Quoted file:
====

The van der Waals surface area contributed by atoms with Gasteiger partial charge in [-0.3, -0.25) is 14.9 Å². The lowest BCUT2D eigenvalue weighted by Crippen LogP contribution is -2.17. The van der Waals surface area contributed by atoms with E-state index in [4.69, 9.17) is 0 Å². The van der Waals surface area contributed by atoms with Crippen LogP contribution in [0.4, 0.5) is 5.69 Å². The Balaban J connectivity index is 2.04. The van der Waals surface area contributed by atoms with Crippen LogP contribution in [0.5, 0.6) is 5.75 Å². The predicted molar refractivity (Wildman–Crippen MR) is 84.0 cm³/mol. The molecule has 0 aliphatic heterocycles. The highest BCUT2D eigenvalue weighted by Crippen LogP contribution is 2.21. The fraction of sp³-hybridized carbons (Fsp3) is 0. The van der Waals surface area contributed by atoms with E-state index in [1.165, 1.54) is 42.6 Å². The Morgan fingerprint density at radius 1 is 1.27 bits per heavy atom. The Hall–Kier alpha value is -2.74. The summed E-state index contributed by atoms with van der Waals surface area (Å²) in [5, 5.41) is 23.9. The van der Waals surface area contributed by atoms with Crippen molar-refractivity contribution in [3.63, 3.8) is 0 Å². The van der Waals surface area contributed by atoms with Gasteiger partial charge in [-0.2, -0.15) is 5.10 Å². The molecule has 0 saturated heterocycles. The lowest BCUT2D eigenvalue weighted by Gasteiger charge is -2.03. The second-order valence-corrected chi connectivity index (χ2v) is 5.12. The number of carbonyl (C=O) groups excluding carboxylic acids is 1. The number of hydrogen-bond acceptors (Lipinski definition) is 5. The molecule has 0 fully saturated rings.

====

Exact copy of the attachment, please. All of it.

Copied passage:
The van der Waals surface area contributed by atoms with Gasteiger partial charge in [-0.3, -0.25) is 14.9 Å². The lowest BCUT2D eigenvalue weighted by Crippen LogP contribution is -2.17. The van der Waals surface area contributed by atoms with E-state index in [4.69, 9.17) is 0 Å². The van der Waals surface area contributed by atoms with Crippen LogP contribution in [0.4, 0.5) is 5.69 Å². The Balaban J connectivity index is 2.04. The van der Waals surface area contributed by atoms with Crippen LogP contribution in [0.5, 0.6) is 5.75 Å². The predicted molar refractivity (Wildman–Crippen MR) is 84.0 cm³/mol. The molecule has 0 aliphatic heterocycles. The highest BCUT2D eigenvalue weighted by Crippen LogP contribution is 2.21. The fraction of sp³-hybridized carbons (Fsp3) is 0. The van der Waals surface area contributed by atoms with E-state index in [1.165, 1.54) is 42.6 Å². The Morgan fingerprint density at radius 1 is 1.27 bits per heavy atom. The Hall–Kier alpha value is -2.74. The summed E-state index contributed by atoms with van der Waals surface area (Å²) in [5, 5.41) is 23.9. The van der Waals surface area contributed by atoms with Crippen molar-refractivity contribution in [3.63, 3.8) is 0 Å². The van der Waals surface area contributed by atoms with Gasteiger partial charge in [-0.2, -0.15) is 5.10 Å². The molecule has 0 saturated heterocycles. The lowest BCUT2D eigenvalue weighted by Gasteiger charge is -2.03. The second-order valence-corrected chi connectivity index (χ2v) is 5.12. The number of carbonyl (C=O) groups excluding carboxylic acids is 1. The number of hydrogen-bond acceptors (Lipinski definition) is 5. The molecule has 0 fully saturated rings.